Movie production is on its way to repeating history

Back in the Golden Age of Hollywood, five major movie productions controlled everything, and modern production is beginning to mirror what once was


Natalie Yoder

While The Big Five were broken down, these movie production companies still remain at the top of the industry today.

From the early 1930s to late 1960s, the Hollywood film industry boomed, largely due to the introduction of sound films (commonly referred to as “talkies”). This era was known as the Golden Age of Hollywood, and resulted in classics like Gone With the Wind and Citizen Kane.

But behind these films were massive production companies known as The Big Five: 20th Century Fox, Paramount, RKO, Metro-Goldwyn-Mayer, and Warner Bros. Together these companies defined the Hollywood studio era, controlling every aspect of the film industry.

These film studios were vertically integrated, meaning they were responsible for production, distribution, and exhibition of their movies. Actors didn’t work per movie, they worked for the studio. They signed contracts and received yearly salaries. Additionally, studios owned the theaters and controlled what was shown there.

Another notable aspect of this era was the formulaic nature of the films produced. Films were made as efficiently as possible, focusing very little on artistic value and more so on making money and pumping out as many movies as possible.

While this era produced some absolutely classic films that strayed from the formula, there are countless movies from the Golden Age with the same story, different setting. Boy meets girl, boy saves girl, happily ever after.

Of course, The Big Five didn’t last. These production companies got so large, they became what could be considered monopolies. The government intervened, and in Supreme Court case United States v. Paramount The Big Five got broken down.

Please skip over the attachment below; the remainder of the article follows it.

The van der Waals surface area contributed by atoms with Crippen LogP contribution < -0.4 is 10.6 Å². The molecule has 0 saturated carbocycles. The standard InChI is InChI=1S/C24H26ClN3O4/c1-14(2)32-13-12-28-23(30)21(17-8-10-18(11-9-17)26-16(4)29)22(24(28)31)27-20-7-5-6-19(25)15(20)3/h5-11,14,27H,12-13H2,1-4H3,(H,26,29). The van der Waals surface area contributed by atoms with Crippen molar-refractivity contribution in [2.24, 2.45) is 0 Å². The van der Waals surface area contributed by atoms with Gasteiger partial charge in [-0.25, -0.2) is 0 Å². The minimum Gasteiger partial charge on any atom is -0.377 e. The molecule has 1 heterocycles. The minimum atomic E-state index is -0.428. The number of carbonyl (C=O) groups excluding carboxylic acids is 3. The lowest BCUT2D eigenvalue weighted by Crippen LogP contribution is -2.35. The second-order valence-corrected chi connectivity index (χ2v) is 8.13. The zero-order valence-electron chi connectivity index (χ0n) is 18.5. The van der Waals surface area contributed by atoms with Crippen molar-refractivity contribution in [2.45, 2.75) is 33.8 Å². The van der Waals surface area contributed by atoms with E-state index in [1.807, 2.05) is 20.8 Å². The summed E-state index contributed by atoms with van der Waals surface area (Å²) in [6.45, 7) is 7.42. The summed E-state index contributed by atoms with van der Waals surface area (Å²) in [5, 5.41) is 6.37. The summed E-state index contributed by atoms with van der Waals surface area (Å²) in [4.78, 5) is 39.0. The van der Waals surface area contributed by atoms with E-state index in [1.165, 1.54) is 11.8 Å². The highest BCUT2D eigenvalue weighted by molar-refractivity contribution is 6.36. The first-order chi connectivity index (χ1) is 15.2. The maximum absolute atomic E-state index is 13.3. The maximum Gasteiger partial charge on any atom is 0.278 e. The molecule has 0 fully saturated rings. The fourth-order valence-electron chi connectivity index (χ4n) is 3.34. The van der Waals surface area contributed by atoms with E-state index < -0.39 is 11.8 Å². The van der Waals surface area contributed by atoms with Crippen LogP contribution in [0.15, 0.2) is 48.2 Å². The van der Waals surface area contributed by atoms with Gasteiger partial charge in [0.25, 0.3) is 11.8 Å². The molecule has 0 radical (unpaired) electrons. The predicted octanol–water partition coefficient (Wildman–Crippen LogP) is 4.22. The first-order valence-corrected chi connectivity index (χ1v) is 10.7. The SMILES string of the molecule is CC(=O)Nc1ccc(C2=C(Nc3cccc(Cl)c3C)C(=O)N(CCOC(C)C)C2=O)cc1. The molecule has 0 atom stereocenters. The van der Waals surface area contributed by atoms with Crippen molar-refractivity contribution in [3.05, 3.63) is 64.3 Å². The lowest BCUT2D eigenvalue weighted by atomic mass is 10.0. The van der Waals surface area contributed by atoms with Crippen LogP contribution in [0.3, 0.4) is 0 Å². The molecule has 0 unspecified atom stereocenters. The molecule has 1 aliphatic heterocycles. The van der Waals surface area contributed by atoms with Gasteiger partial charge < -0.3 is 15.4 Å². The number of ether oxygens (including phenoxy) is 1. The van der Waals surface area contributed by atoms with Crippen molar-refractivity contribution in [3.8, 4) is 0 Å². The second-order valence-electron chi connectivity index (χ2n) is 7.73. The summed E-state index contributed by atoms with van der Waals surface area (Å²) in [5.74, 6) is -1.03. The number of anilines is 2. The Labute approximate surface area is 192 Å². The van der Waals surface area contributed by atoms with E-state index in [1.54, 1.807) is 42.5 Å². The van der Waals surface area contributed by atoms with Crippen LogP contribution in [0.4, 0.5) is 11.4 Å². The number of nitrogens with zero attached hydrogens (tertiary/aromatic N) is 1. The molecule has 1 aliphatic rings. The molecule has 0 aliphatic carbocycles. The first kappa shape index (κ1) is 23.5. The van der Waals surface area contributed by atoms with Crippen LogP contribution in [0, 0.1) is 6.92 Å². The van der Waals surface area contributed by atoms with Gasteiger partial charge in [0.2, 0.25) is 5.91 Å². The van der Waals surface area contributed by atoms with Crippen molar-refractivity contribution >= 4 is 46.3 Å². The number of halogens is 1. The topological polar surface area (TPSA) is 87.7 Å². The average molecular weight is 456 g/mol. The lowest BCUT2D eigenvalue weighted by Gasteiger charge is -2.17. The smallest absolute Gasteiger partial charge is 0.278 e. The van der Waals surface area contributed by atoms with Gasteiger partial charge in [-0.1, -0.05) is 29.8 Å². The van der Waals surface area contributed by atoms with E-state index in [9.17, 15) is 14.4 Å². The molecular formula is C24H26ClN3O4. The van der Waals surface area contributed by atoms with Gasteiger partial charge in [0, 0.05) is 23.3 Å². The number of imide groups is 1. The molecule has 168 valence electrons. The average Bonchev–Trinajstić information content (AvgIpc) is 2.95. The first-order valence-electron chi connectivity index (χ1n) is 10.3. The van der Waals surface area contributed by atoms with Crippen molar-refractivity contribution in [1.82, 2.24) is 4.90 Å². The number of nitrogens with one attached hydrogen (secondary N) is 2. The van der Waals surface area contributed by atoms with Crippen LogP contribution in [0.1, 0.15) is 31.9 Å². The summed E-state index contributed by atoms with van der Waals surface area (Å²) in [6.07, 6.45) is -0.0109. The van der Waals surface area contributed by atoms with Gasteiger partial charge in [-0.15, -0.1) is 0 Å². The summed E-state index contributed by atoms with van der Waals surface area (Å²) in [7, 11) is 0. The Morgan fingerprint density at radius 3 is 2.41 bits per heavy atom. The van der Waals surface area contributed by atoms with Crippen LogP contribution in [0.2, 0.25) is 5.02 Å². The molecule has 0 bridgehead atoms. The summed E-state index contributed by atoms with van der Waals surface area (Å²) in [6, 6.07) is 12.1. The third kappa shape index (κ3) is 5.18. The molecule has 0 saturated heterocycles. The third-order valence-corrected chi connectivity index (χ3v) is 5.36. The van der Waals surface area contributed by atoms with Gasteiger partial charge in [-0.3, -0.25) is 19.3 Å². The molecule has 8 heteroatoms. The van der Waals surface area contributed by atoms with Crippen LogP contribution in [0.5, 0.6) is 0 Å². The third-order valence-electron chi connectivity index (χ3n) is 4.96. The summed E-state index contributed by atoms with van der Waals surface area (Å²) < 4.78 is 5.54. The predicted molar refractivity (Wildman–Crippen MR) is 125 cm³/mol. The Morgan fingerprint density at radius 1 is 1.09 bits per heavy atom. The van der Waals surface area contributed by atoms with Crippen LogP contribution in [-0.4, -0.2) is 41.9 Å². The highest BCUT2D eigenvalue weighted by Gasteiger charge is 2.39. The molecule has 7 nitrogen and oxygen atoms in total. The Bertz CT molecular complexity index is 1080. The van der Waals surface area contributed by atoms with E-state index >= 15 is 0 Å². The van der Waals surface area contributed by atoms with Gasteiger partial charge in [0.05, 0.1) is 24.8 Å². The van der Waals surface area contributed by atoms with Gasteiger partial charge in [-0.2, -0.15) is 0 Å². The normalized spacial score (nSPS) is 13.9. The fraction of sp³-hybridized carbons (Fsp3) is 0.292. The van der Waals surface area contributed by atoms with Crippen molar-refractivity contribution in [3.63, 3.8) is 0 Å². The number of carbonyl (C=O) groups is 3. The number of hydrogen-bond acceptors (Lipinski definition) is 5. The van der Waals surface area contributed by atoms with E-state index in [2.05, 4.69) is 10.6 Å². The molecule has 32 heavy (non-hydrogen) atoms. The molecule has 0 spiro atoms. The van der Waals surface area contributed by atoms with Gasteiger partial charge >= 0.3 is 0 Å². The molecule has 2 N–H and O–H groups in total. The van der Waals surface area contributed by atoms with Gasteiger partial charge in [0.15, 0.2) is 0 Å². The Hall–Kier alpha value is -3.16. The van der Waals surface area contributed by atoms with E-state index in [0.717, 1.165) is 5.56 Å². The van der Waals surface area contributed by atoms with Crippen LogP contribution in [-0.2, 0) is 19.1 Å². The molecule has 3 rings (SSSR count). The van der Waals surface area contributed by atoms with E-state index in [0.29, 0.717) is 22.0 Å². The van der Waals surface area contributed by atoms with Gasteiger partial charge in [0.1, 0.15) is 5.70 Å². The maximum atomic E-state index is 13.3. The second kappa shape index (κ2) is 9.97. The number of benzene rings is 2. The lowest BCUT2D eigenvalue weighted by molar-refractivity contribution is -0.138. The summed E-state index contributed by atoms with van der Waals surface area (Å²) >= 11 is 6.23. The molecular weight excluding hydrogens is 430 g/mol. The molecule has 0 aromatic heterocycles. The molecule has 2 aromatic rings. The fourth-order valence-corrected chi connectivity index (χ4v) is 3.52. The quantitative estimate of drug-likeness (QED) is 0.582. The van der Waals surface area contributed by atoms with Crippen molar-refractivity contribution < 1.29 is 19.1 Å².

Despite large, vertically integrated movie production companies being deemed unlawful, history seems to be repeating itself. Could we not make the argument that Disney is bordering a monopoly?

Disney’s gross annual income was over 28 billion in 2022. They may not have contracts for their actors or own the theaters their movies are shown in, but Disney has the modern day equivalent: streaming services.

Of course, it’s not just Disney. Amazon, Netflix, HBO — they now dominate the TV and film industry. However, Disney is the most notable example, not only because of the sheer size of the company, but also because they seem to have adopted the formula.

It’s in a more subtle way, no one is claiming that Pixar and Star Wars are telling the same story. But, if you look at the subsidiaries of Disney in isolation, you see that all the movies have become the same thing, over and over.

For Pixar, it’s “what if ____ had feelings?” For Marvel, “What if the world/the galaxy/the universe was in danger and the only thing that can save it is magical powers and teamwork?” And of course, they must throw in some witty one-liners to make the characters loveable and relatable.

It’s simple and easy to consume media that doesn’t require thinking. And there is a time and place for those types of films. They can’t all be dark and mind bending. But it’s become the same movie, over and over again. All these production companies pump out as many movies as possible and make as much money as they can. 

Excessively large movie production companies lead to a stale movie industry.

It’s happened once before, and government intervention was the only thing that stopped it. But will it happen again?